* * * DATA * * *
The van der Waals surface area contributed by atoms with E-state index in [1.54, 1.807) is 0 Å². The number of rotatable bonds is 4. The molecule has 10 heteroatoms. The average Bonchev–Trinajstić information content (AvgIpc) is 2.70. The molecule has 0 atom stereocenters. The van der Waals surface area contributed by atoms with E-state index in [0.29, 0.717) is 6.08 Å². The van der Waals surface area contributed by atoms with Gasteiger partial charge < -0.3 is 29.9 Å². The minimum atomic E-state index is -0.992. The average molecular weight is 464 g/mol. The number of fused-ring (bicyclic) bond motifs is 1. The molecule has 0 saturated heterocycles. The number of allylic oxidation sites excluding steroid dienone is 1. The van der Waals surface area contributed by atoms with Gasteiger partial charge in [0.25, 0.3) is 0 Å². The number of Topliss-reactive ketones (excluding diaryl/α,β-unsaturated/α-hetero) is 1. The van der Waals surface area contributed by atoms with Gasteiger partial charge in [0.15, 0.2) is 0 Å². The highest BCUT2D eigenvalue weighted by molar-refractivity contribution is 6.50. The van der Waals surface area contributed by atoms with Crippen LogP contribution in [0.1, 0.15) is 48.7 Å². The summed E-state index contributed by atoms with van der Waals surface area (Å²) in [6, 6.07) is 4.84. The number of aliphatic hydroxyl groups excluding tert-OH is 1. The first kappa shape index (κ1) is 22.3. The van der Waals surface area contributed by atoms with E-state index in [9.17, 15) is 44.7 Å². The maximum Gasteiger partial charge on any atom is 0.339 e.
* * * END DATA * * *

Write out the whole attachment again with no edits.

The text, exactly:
The van der Waals surface area contributed by atoms with E-state index in [1.54, 1.807) is 0 Å². The number of rotatable bonds is 4. The molecule has 10 heteroatoms. The average Bonchev–Trinajstić information content (AvgIpc) is 2.70. The molecule has 0 atom stereocenters. The van der Waals surface area contributed by atoms with E-state index in [0.29, 0.717) is 6.08 Å². The van der Waals surface area contributed by atoms with Gasteiger partial charge < -0.3 is 29.9 Å². The minimum atomic E-state index is -0.992. The average molecular weight is 464 g/mol. The number of fused-ring (bicyclic) bond motifs is 1. The molecule has 0 saturated heterocycles. The number of allylic oxidation sites excluding steroid dienone is 1. The van der Waals surface area contributed by atoms with Gasteiger partial charge in [0.25, 0.3) is 0 Å². The number of Topliss-reactive ketones (excluding diaryl/α,β-unsaturated/α-hetero) is 1. The van der Waals surface area contributed by atoms with Gasteiger partial charge in [0.15, 0.2) is 0 Å². The highest BCUT2D eigenvalue weighted by molar-refractivity contribution is 6.50. The van der Waals surface area contributed by atoms with Crippen LogP contribution in [0.1, 0.15) is 48.7 Å². The summed E-state index contributed by atoms with van der Waals surface area (Å²) in [6, 6.07) is 4.84. The number of aliphatic hydroxyl groups excluding tert-OH is 1. The first kappa shape index (κ1) is 22.3. The van der Waals surface area contributed by atoms with E-state index in [9.17, 15) is 44.7 Å². The maximum Gasteiger partial charge on any atom is 0.339 e.